Convicted killer Terrance Williams is returning to death row.
Williams was a Cheyney University freshman when he and a fellow student lured Amos Norwood, 56, to a cemetery. Once there, Williams and a friend tied Norwood up with his own clothes, beat him to death with a tire iron and robbed him. They spent the money gambling in Atlantic City. The next day Williams returned to the scene and set fire to Norwood's corpse.
That was 30 years ago.
Williams, a former star quarterback at Germantown High School, was set to be executed on Oct. 3, 2012. But just days before he was to die by lethal injection, a Philadelphia Common Pleas Court judge vacated the sentence and excoriated the assistant District Attorney in charge of the case for suppressing evidence and gross prosecutorial misconduct.
Judge M. Teresa Sarmina accused A.D.A. Andrea Foulkes of withholding evidence of the victim's homosexuality and the extent of the deal she had struck with Williams' cooperating accomplice, Marc Draper.
In an opinion issued by the Supreme Court of Pennsylvania on Monday, Justice J. Michael Eakin absolved Foulkes and wrote that Sarmina had attempted to circumvent a valid death sentence.
Foulkes, now a federal prosecutor, had been a young prosecutor in 1984 during Williams' first trial and has remained involved with the case for nearly three decades. After Sarmina's searing condemnation of Foulkes' alleged misdeeds, city District Attorney Seth Williams and federal prosecutors vigorously defended her.
Reached Tuesday at the U.S. Attorney's office in Philadelphia, Foulkes was appreciative and issued a short statement.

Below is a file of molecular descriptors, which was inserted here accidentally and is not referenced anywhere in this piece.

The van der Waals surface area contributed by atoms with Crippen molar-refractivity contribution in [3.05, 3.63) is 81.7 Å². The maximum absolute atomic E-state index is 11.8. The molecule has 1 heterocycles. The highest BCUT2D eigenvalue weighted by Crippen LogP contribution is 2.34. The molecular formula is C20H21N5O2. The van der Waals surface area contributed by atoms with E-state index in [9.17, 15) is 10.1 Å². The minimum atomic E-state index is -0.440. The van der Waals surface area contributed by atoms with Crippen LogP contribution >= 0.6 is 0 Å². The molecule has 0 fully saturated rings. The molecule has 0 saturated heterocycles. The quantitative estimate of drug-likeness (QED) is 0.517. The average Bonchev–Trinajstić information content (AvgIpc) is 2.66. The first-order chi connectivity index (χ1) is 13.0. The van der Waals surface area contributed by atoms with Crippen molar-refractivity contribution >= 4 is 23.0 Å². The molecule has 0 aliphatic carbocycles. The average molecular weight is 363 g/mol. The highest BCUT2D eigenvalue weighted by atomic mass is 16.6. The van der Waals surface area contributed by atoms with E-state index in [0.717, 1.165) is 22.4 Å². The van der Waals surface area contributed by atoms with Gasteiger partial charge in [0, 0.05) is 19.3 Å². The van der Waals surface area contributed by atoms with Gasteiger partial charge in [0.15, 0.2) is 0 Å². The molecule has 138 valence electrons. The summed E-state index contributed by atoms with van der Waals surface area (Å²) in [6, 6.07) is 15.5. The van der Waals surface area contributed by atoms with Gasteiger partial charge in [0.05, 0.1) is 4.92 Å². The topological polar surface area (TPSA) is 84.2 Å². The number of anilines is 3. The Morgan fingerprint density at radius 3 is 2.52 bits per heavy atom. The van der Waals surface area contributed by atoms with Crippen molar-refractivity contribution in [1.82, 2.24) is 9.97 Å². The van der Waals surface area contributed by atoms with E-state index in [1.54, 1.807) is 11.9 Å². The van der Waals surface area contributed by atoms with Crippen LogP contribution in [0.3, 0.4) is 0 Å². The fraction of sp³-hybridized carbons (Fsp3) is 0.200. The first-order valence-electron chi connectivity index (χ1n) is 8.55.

"I feel both professionally and personally vindicated by the decision of the Pennsylvania Supreme Court."
In halting Williams' execution, Sarmina had claimed that Foulkes withheld mitigating evidence, or information that might lead the jury to forego the death penalty.
Williams - who killed another man six months before his first conviction - had claimed he did not know about Norwood's homosexuality. But as Justice Eakin noted in the opinion, Williams admittedly engaged in homosexual acts with Norwood. Williams said Norwood had molested him since he was 15 and had suggested the murder was an "enraged killing" in response to the alleged abuse.
In addition, though Williams claimed no involvement with Norwood's murder at the trial, "evidence included his plan to extort Norwood by threatening to expose him for being a homosexual, and statements in which Draper and [Williams] taunted Norwood for 'liking boys' while they were beating him."
Justice Eakins said that Williams had tried to suggest that had he known more about Norwood's sexual proclivities, his defense would have learned the actual motive for the murder. Eakins didn't buy the argument.
In closing, the Justice slammed Williams for committing perjury at trial, testifying he didn't know the victim, had never seen him before, took no part in the murder and had no reason to be angry with him.